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While reading some papers translated from the Russian literature, I've noticed that a delta symbol can be used to denote a FDTD stencil that discretizes a PDE. For example, in [1], a fourth order mixed partial derivative term is denoted by

$ 2\frac{{\partial ^4 u}}{{\partial ^2 x\partial ^2 y}} = \Delta _{xy}^4 u^{k + 1} _{i + 1,j + 1} + \Delta _{xy}^4 u^k _{i - 1,j - 1} $

where an example is given of

$\Delta _{xy}^4 u_{i + 1,j + 1} = \Delta _x^2 u_{i + 1,j + 2} - 2\Delta _x^2 u_{i + 1,j + 1} + \Delta _x^2 u_{i + 1,j}$

Notice that this example given in the paper does not have the $\{ k,k + 1\} $ superscipts.

Clearly ${i,j}$ are spatial indices and $k$ is the timestep. But what is being implied by the use of the delta symbol? I suspect that this is a differential, but I have never seen a differential with $u_{i,j}$ and $i,j$ indices. The author does not define the symbol in his paper, so I think that it should be implicitly understood. I am also unsure as to whether such a notation has also been used by other authors.

How would I write out $\Delta _{xy}^4 u_{i + 1,j + 1}$ and $\Delta _{xy}^4 u_{i - 1,j - 1}$ using a 5-point stencil or 7-point stencil? Are there any other papers which use similar notation?

[1] V. Saul'yev, “A difference method for solving parabolic equations of any order,” Computational Mathematics and Mathematical Physics, vol. 36(12), 1996, pp. 1697-1700.

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up vote 1 down vote accepted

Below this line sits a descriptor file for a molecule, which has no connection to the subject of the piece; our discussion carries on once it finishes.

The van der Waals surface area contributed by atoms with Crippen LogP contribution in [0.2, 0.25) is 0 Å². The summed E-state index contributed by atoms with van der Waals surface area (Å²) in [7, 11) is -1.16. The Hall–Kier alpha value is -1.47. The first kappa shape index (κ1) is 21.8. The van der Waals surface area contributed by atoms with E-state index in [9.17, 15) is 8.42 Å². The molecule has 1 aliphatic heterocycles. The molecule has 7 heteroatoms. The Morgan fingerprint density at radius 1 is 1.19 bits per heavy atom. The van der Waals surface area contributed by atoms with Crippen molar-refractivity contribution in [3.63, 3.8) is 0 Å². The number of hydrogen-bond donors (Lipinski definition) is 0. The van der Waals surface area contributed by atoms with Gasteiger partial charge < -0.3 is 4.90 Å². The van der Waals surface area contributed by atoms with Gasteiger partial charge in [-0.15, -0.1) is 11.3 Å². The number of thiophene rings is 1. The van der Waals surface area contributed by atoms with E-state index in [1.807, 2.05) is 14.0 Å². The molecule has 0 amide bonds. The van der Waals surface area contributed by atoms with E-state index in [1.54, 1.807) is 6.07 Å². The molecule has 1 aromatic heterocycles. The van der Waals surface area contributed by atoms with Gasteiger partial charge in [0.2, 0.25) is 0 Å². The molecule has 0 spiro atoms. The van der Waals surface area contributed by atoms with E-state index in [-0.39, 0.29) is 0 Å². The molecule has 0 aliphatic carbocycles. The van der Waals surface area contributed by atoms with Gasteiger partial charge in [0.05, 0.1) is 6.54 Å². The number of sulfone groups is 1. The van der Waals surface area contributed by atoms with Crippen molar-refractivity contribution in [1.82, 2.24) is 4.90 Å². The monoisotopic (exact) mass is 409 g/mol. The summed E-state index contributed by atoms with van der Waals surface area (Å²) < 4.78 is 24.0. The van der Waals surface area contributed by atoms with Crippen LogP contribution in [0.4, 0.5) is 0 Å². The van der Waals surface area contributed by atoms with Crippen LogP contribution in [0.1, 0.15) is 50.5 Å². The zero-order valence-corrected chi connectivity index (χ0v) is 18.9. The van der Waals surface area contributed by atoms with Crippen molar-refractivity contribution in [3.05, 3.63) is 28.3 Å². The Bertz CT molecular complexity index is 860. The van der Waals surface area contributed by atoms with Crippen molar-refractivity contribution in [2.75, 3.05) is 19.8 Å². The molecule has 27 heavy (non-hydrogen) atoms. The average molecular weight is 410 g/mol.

If I saw that symbol alone, I would guess that $\Delta^2_x u_{i,j}:=u_{i+1,j}-2u_{i,j}+u_{i-1,j}$. But with that definition the stencil $\Delta^4_{xy}u_{i+1,j+1}$ looks very odd.

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Thank you Federico. It is somewhat strange, but with the definition that you give, Equation 17 of the paper seems to be consistent. Another possibility is that since the paper was translated from Russian into English, there was an error made by the typesetter. I've tried to request the original version of the paper for comparison, since there is a possibility that something was left out. Moreover, I strongly suspect that the $u_{i,j + 2}^k$ term of Equation 17 should be $u_{i,j - 2}^k$, and that the $\{ C_2 , \ldots C_6 \}$ coefficients are of the wrong sign. –  Nicholas Kinar Aug 25 '10 at 2:40
    
It also appears that $C_1 = (1 + 7r)d$ and $d = (1 - 7r)^{ - 1}$ –  Nicholas Kinar Aug 25 '10 at 3:05
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